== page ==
2. We invested in software to help us implement/manage the Agile system (e.g., Target Process.) This has helped a lot. It was tempting to roll our own management software, but using TP really allowed us to get up to speed with the Agile system a lot faster.
3. As an in-house team we have a backlog of large and small projects, which allows us to put together some very reasonable sprints with good value for our users.

I don't know if the above is helpful from a management perspective, but as a developer my takeaway is this: I've worked in the software industry in a variety of jobs since 1995, and Agile is one of the few management systems I've seen that seems to live up to its hype. It is not a panacea, but when it is implemented properly it really does work better than the alternatives.
posted by mosk at 11:19 AM on September 14, 2010

I think you should prove yourself before implementing anything. SCRUM is difficult to introduce at the best of times and with lots of trust between people, I think it will be very painful if you just jump in and SCRUM them. Things that you can work on that will help your team: getting a good overview on everything so you have the big picture, helping fend off unnecessary distractions and randomization so they can get lots of work done, listening when they want to tell you things, collecting status often but not too often (don't micromanage and ask for status daily/hourly!), thinking of small improvements that could help them, fighting for a reasonable budget for your team and organizing some small stress-relieving events during working hours (a lunch, a movie etc), keeping them well-informed of any deadlines, and letting them know well in advance when there is something they need to improve. You can also take on some of their tasks when they have too many, and help them with complex tasks <- many bad managers do not do this, and have no idea how to do anything anyone of their team does.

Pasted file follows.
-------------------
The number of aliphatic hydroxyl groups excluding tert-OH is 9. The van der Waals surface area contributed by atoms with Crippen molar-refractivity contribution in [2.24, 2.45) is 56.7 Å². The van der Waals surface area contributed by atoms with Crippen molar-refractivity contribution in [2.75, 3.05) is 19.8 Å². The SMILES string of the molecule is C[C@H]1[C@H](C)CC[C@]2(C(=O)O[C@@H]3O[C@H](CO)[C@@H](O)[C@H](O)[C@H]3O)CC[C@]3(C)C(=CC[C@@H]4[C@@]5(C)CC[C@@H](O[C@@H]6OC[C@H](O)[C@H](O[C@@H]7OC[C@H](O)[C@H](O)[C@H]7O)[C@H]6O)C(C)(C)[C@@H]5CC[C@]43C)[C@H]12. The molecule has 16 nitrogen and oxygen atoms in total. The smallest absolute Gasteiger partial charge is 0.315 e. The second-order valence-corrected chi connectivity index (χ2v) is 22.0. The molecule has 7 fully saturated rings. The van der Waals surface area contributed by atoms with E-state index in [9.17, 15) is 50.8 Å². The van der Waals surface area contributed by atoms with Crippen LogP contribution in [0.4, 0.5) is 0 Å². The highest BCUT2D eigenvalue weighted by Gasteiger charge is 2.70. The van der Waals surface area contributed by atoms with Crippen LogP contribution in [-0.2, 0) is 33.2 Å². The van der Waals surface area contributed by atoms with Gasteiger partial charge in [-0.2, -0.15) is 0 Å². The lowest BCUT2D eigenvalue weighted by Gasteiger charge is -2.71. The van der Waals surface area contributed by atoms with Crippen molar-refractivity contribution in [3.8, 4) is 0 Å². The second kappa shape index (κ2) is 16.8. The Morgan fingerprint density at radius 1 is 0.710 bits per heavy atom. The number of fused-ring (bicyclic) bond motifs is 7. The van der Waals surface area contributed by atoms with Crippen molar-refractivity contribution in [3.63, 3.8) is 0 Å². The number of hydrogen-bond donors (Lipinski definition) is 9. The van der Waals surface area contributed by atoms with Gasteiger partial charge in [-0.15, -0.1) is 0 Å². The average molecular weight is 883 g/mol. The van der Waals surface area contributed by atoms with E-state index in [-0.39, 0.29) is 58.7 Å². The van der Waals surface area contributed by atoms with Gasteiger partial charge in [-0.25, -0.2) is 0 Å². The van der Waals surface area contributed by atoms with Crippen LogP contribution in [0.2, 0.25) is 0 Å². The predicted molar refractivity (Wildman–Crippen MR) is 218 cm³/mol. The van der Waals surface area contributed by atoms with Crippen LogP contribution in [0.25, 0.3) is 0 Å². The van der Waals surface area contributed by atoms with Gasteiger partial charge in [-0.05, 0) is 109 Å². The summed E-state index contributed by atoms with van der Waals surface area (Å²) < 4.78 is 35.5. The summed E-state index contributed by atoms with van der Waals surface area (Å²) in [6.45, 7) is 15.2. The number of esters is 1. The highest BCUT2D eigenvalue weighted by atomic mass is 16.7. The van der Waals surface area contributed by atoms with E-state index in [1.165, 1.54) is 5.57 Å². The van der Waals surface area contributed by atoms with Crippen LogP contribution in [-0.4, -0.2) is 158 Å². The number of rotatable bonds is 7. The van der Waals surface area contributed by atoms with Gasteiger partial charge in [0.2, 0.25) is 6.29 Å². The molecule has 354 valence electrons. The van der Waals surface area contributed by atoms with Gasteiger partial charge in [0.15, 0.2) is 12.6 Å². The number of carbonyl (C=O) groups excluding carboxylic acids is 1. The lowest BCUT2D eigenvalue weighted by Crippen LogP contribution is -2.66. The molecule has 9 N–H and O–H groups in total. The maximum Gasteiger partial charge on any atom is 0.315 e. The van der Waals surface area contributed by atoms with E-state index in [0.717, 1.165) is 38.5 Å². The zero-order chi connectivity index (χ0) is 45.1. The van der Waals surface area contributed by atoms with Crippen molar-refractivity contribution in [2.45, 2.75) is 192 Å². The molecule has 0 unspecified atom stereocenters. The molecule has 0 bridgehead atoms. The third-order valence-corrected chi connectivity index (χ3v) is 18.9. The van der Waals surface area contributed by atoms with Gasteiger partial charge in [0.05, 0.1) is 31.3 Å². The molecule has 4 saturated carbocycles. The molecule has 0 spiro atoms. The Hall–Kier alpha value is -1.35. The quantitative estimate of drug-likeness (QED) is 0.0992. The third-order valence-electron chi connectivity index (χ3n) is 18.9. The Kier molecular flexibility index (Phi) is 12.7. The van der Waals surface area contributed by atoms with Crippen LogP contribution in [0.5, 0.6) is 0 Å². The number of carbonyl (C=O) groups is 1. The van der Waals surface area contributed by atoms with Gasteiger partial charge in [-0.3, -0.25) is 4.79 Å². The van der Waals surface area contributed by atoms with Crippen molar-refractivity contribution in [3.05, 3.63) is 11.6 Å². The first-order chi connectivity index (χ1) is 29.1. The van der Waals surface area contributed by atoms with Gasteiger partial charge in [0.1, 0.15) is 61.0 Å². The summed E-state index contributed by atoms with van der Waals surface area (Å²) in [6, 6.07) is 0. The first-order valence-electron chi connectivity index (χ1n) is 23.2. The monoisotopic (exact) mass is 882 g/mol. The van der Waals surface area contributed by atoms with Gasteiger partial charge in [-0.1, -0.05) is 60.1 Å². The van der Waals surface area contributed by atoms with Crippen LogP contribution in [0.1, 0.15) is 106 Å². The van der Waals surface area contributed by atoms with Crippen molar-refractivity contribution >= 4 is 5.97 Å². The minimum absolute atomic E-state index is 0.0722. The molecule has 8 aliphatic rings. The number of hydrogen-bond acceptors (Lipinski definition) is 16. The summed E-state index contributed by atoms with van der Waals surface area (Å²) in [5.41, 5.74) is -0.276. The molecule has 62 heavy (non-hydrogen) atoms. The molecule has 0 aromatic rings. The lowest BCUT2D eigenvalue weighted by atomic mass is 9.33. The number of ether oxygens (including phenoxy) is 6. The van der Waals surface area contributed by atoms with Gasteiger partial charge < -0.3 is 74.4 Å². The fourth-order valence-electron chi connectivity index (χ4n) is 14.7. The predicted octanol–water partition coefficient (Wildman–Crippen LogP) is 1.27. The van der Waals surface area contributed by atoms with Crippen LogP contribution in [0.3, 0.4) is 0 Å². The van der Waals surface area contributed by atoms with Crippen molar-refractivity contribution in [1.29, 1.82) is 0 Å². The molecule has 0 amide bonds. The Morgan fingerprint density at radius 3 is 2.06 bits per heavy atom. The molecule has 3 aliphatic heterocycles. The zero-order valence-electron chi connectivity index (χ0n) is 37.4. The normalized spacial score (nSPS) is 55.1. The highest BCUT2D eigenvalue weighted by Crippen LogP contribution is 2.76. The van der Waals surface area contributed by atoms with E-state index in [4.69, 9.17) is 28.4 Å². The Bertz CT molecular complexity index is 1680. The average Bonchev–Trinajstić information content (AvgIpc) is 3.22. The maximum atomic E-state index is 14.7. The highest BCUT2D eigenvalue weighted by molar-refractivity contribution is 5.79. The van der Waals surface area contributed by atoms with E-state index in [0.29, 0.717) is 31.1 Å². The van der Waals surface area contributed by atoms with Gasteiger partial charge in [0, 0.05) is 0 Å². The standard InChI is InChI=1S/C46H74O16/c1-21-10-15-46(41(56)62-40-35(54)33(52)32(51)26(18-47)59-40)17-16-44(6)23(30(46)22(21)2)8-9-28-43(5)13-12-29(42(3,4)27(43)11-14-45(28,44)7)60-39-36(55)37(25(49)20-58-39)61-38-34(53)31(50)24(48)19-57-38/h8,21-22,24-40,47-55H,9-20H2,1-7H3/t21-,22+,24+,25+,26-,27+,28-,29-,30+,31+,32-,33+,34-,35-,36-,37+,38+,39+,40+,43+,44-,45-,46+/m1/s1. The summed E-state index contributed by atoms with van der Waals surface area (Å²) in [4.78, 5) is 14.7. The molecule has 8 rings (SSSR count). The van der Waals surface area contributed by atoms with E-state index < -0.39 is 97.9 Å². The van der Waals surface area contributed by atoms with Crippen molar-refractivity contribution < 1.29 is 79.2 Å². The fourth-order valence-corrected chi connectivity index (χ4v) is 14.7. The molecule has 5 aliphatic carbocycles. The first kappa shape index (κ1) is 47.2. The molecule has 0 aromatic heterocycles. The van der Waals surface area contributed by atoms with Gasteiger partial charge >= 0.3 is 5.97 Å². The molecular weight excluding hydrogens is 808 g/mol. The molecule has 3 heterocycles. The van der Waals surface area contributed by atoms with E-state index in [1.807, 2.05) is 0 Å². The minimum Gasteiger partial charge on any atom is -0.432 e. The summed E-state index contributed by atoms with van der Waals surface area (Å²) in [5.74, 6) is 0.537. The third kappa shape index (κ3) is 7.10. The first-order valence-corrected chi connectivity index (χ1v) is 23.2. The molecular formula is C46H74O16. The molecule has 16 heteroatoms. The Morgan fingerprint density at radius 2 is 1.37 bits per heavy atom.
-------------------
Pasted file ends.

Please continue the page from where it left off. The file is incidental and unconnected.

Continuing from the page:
posted by meepmeow at 11:54 AM on September 14, 2010

Response by poster: I guess my question back to you would be, "why do they need to be Agile?"

They are nominally Agile now, but in a patchwork manner and possibly without (full) buy-in from the team.

I don't want to top-down demand process changes (and I don't think doing so would be effective). I do want to convince the team of Agile's pragmatic usefulness, probably by example, and hope to get buy-in based on that.

And frankly, I don't care if we follow the full Agile process, as long as we can develop a process that fits the team and produces results; I'm no evangelist for any methodology.

But I do see an advantage to Agile, and if the team is going to call itself Agile, I'd like that to as true as practicable. I don't want to do half-Agile and then have the team say "well, this demonstrates that Agile doesn't work for us."
posted by orthogonality at 11:58 AM on September 14, 2010

Hmm...transforming an "agile" team into an actually agile team. It's a challenge, but a fun one, I think. As others have mentioned, the big warning when you talk about agile is keeping true to the philosophy, instead of the buzzword. But also, general management warning: pay attention to your people and how they react, and do these things to solve problems. So, if semi-agile is working out, then that's good. But if you think adding in some new practices can help improve quality, or release things on time, or make it all more fun, then you can find a use for it. Don't force agile practices on them just because they're calling themselves agile.